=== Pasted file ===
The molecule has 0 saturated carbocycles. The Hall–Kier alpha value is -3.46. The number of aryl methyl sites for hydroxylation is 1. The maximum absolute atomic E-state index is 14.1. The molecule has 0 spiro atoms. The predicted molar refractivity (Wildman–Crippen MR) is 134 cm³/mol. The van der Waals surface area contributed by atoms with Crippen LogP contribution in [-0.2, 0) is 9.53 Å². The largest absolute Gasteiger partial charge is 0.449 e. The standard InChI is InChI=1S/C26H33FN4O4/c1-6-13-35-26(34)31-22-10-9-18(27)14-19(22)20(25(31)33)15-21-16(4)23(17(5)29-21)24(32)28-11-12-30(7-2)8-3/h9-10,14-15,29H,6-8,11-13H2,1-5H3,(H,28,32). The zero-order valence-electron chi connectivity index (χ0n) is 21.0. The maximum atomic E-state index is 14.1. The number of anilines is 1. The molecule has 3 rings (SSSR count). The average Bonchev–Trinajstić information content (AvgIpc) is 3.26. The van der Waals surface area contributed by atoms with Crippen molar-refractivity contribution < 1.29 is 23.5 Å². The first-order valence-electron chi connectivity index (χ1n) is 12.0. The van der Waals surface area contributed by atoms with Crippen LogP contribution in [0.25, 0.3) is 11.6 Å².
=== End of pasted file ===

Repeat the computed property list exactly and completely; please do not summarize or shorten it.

The molecule has 0 saturated carbocycles. The Hall–Kier alpha value is -3.46. The number of aryl methyl sites for hydroxylation is 1. The maximum absolute atomic E-state index is 14.1. The molecule has 0 spiro atoms. The predicted molar refractivity (Wildman–Crippen MR) is 134 cm³/mol. The van der Waals surface area contributed by atoms with Crippen LogP contribution in [-0.2, 0) is 9.53 Å². The largest absolute Gasteiger partial charge is 0.449 e. The standard InChI is InChI=1S/C26H33FN4O4/c1-6-13-35-26(34)31-22-10-9-18(27)14-19(22)20(25(31)33)15-21-16(4)23(17(5)29-21)24(32)28-11-12-30(7-2)8-3/h9-10,14-15,29H,6-8,11-13H2,1-5H3,(H,28,32). The zero-order valence-electron chi connectivity index (χ0n) is 21.0. The maximum atomic E-state index is 14.1. The number of anilines is 1. The molecule has 3 rings (SSSR count). The average Bonchev–Trinajstić information content (AvgIpc) is 3.26. The van der Waals surface area contributed by atoms with Crippen molar-refractivity contribution < 1.29 is 23.5 Å². The first-order valence-electron chi connectivity index (χ1n) is 12.0. The van der Waals surface area contributed by atoms with Crippen LogP contribution in [0.25, 0.3) is 11.6 Å².